Very Satisfying Day One at the Wellington Sevens

At the conclusion of the day’s play, what crowd that had turned up witnessed another fine example of the World Rugby HSBC Sevens Series. With some searing pace on show, ferocious fending and bone-rattling tackles, day one at the Wellington Sevens had shown the best teams were here to perform.

The focus of the day was on beginning with a good win, to ‘hit the ground running’ and for mine, Fiji and New Zealand each performed that task well. With South Africa, Kenya, Argentina and Australia each having little trouble, the earliest upset was the United States beating Samoa who were (almost) playing at home. They would regret allowing the Eagles to steal a late try, as would France who in the opening game looked almost able to hold off England until a late Dan Bibby try cursed them to a defeat.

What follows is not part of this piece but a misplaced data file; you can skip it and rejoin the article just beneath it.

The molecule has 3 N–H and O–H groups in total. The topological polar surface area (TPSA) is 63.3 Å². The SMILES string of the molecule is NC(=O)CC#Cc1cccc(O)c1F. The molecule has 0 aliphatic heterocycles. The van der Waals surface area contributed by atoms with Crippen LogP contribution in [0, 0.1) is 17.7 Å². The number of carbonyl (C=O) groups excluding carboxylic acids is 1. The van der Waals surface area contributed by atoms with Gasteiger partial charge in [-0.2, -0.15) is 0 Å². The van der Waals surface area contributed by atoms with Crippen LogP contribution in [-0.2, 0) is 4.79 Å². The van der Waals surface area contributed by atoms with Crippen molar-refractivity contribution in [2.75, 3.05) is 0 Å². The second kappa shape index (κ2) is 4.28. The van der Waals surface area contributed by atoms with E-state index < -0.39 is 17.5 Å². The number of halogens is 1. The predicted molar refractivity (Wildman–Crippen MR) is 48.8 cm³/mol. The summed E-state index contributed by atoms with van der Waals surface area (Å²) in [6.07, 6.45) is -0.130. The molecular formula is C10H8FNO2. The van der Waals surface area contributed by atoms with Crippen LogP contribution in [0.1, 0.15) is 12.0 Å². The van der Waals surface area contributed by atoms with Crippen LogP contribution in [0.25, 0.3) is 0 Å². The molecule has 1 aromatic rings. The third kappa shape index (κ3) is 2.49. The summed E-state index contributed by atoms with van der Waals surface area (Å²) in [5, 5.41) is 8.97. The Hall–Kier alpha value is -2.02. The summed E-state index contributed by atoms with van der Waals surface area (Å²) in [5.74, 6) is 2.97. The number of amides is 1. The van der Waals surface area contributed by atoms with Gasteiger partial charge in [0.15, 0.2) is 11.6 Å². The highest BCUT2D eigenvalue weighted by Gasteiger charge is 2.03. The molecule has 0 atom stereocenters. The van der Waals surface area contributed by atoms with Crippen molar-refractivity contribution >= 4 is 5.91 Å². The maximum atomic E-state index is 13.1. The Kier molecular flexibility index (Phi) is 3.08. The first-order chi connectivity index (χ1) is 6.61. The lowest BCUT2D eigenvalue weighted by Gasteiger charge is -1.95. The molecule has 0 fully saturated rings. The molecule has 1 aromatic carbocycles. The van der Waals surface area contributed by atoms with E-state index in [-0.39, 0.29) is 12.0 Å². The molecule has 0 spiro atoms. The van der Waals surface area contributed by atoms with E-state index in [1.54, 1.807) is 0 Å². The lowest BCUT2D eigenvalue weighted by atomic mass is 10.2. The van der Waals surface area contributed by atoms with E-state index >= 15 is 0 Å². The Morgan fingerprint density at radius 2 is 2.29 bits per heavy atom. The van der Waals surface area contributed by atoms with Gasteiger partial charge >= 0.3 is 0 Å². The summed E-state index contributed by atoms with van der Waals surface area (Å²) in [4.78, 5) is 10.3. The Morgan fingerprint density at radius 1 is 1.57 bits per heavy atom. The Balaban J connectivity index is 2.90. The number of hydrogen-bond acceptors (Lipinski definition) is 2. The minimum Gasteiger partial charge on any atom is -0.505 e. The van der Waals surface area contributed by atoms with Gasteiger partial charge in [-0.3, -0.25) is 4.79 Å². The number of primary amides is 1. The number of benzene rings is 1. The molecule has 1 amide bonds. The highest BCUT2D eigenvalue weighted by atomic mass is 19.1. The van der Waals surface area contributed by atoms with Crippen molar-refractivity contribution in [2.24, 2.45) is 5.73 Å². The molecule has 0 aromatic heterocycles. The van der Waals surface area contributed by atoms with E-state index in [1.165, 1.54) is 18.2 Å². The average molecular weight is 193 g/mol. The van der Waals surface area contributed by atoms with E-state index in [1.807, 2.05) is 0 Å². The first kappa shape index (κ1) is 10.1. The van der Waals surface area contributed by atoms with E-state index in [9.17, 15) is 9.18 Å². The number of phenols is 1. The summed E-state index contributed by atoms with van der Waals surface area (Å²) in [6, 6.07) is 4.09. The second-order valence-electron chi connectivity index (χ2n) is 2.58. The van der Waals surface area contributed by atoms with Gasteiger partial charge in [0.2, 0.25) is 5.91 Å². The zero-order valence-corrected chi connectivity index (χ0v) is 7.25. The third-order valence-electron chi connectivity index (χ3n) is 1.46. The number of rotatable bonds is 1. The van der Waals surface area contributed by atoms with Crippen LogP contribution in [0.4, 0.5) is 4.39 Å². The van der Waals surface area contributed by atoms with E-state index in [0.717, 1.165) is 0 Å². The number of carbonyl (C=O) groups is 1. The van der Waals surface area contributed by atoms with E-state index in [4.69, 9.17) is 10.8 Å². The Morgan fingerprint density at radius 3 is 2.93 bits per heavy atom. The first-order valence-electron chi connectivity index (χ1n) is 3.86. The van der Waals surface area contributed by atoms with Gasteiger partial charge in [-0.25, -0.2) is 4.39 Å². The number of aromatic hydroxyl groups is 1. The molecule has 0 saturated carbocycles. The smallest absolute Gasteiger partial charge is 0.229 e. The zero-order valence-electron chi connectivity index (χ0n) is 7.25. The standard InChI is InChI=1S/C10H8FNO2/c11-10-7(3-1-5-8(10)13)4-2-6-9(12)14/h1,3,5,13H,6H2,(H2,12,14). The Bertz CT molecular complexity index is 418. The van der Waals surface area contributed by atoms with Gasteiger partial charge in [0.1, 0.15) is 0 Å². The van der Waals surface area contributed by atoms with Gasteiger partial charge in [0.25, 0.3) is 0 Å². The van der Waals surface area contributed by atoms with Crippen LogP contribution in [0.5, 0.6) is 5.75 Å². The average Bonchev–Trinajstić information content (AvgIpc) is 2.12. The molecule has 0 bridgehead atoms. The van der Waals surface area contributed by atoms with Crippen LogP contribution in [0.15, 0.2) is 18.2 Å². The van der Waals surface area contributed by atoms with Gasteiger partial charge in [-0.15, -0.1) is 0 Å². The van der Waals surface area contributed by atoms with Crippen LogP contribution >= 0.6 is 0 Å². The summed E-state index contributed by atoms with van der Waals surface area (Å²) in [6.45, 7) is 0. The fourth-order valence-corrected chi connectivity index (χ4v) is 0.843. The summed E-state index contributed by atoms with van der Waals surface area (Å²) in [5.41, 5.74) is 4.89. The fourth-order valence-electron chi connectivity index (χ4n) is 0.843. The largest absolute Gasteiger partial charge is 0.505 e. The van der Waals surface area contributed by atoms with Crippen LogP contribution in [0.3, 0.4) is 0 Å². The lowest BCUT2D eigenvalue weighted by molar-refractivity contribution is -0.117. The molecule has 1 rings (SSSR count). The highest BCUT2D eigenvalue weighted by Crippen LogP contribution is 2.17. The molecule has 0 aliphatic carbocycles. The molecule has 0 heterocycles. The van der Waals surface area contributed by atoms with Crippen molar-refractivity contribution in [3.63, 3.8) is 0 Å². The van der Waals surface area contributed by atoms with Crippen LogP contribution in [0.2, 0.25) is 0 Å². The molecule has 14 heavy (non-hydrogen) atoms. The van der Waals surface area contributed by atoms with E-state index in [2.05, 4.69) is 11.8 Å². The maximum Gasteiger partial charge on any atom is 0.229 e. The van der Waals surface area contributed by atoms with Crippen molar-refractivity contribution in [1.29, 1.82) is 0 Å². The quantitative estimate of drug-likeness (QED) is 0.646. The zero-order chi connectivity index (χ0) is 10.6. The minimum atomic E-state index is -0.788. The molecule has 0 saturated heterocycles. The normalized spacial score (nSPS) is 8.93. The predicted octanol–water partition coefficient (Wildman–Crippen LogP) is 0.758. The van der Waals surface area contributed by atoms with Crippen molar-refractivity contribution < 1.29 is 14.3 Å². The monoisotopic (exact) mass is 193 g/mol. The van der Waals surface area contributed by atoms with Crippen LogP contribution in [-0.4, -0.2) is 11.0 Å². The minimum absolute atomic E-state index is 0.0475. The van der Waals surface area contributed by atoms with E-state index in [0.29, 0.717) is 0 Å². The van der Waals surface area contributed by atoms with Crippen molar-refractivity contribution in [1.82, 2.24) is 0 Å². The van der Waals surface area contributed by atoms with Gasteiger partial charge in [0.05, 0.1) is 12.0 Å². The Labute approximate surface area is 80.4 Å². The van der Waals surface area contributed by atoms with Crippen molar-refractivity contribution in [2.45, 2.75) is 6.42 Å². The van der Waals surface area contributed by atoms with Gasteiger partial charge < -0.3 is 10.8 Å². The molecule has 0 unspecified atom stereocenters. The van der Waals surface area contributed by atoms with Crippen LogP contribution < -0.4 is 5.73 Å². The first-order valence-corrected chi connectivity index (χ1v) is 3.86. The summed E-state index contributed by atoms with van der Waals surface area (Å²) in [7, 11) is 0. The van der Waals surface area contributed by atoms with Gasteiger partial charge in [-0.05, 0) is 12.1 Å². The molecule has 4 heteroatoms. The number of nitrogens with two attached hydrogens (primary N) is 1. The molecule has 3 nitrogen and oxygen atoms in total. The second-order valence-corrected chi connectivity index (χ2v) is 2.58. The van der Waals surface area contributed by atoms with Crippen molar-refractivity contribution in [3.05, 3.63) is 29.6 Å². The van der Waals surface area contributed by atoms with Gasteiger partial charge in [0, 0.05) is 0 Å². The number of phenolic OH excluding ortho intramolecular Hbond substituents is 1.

Some stars came out to play too. The marketing had been around the inclusion of Sonny Bill Williams, so it was a coup when he was substituted on in the All Black Sevens game, for the tireless August Pulu to make a break and selflessly share the ball for Sonny Bill to score on debut, first pass in a Sevens game. But even though it got rousing applause, he was out-performed by Akira Ioane (pictured) who crossed for two tries and shows as much skill at Sevens, as he did in the Under 20 Rugby World Cup last year. His star, like his brothers Reiko did, will shine brightly in Wellington.